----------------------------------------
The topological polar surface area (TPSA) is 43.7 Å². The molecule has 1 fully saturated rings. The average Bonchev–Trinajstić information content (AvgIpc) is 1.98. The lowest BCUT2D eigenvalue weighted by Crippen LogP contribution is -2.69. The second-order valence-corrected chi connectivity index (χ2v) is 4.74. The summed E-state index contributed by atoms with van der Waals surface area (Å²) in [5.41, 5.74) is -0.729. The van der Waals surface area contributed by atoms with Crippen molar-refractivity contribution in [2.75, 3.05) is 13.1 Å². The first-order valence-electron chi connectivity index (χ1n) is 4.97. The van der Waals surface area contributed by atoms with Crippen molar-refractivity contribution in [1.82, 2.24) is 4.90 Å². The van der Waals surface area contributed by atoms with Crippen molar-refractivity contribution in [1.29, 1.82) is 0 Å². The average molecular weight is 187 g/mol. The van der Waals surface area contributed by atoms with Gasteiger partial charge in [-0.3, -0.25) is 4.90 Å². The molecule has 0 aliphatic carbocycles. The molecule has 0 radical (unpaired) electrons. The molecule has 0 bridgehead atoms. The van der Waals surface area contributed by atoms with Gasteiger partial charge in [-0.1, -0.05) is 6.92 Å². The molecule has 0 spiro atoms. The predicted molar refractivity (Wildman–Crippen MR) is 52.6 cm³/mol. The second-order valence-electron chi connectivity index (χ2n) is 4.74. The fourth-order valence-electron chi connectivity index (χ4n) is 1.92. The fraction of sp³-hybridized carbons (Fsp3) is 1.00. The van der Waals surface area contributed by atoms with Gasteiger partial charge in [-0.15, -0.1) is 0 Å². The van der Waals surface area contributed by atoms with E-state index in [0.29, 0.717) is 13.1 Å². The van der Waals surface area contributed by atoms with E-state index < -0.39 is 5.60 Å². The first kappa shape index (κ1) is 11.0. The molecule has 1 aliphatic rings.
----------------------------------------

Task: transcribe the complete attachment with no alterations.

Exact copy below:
The topological polar surface area (TPSA) is 43.7 Å². The molecule has 1 fully saturated rings. The average Bonchev–Trinajstić information content (AvgIpc) is 1.98. The lowest BCUT2D eigenvalue weighted by Crippen LogP contribution is -2.69. The second-order valence-corrected chi connectivity index (χ2v) is 4.74. The summed E-state index contributed by atoms with van der Waals surface area (Å²) in [5.41, 5.74) is -0.729. The van der Waals surface area contributed by atoms with Crippen molar-refractivity contribution in [2.75, 3.05) is 13.1 Å². The first-order valence-electron chi connectivity index (χ1n) is 4.97. The van der Waals surface area contributed by atoms with Crippen molar-refractivity contribution in [1.82, 2.24) is 4.90 Å². The van der Waals surface area contributed by atoms with Crippen molar-refractivity contribution in [1.29, 1.82) is 0 Å². The average molecular weight is 187 g/mol. The van der Waals surface area contributed by atoms with Gasteiger partial charge in [-0.3, -0.25) is 4.90 Å². The molecule has 0 aliphatic carbocycles. The molecule has 0 radical (unpaired) electrons. The molecule has 0 bridgehead atoms. The van der Waals surface area contributed by atoms with Gasteiger partial charge in [-0.1, -0.05) is 6.92 Å². The molecule has 0 spiro atoms. The predicted molar refractivity (Wildman–Crippen MR) is 52.6 cm³/mol. The second-order valence-electron chi connectivity index (χ2n) is 4.74. The fourth-order valence-electron chi connectivity index (χ4n) is 1.92. The fraction of sp³-hybridized carbons (Fsp3) is 1.00. The van der Waals surface area contributed by atoms with Gasteiger partial charge in [-0.15, -0.1) is 0 Å². The van der Waals surface area contributed by atoms with E-state index in [0.29, 0.717) is 13.1 Å². The van der Waals surface area contributed by atoms with E-state index < -0.39 is 5.60 Å². The first kappa shape index (κ1) is 11.0. The molecule has 1 aliphatic rings.